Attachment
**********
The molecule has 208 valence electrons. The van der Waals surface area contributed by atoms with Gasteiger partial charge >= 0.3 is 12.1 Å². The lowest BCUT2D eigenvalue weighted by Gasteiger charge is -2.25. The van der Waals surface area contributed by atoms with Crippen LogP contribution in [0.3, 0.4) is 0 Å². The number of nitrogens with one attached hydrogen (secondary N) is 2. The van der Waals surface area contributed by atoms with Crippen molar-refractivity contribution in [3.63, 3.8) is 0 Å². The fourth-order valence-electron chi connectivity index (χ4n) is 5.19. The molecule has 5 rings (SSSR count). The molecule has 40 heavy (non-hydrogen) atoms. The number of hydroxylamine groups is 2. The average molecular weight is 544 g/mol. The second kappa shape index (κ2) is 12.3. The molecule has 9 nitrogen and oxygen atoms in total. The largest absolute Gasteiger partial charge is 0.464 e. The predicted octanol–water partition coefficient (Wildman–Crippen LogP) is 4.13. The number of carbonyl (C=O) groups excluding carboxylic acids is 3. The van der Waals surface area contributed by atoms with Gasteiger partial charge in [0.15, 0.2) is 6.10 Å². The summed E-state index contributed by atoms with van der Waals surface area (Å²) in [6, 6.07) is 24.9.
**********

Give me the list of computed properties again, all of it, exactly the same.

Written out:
The molecule has 208 valence electrons. The van der Waals surface area contributed by atoms with Gasteiger partial charge >= 0.3 is 12.1 Å². The lowest BCUT2D eigenvalue weighted by Gasteiger charge is -2.25. The van der Waals surface area contributed by atoms with Crippen LogP contribution in [0.3, 0.4) is 0 Å². The number of nitrogens with one attached hydrogen (secondary N) is 2. The van der Waals surface area contributed by atoms with Crippen molar-refractivity contribution in [3.63, 3.8) is 0 Å². The fourth-order valence-electron chi connectivity index (χ4n) is 5.19. The molecule has 5 rings (SSSR count). The molecule has 40 heavy (non-hydrogen) atoms. The number of hydroxylamine groups is 2. The average molecular weight is 544 g/mol. The second kappa shape index (κ2) is 12.3. The molecule has 9 nitrogen and oxygen atoms in total. The largest absolute Gasteiger partial charge is 0.464 e. The predicted octanol–water partition coefficient (Wildman–Crippen LogP) is 4.13. The number of carbonyl (C=O) groups excluding carboxylic acids is 3. The van der Waals surface area contributed by atoms with Gasteiger partial charge in [0.15, 0.2) is 6.10 Å². The summed E-state index contributed by atoms with van der Waals surface area (Å²) in [6, 6.07) is 24.9.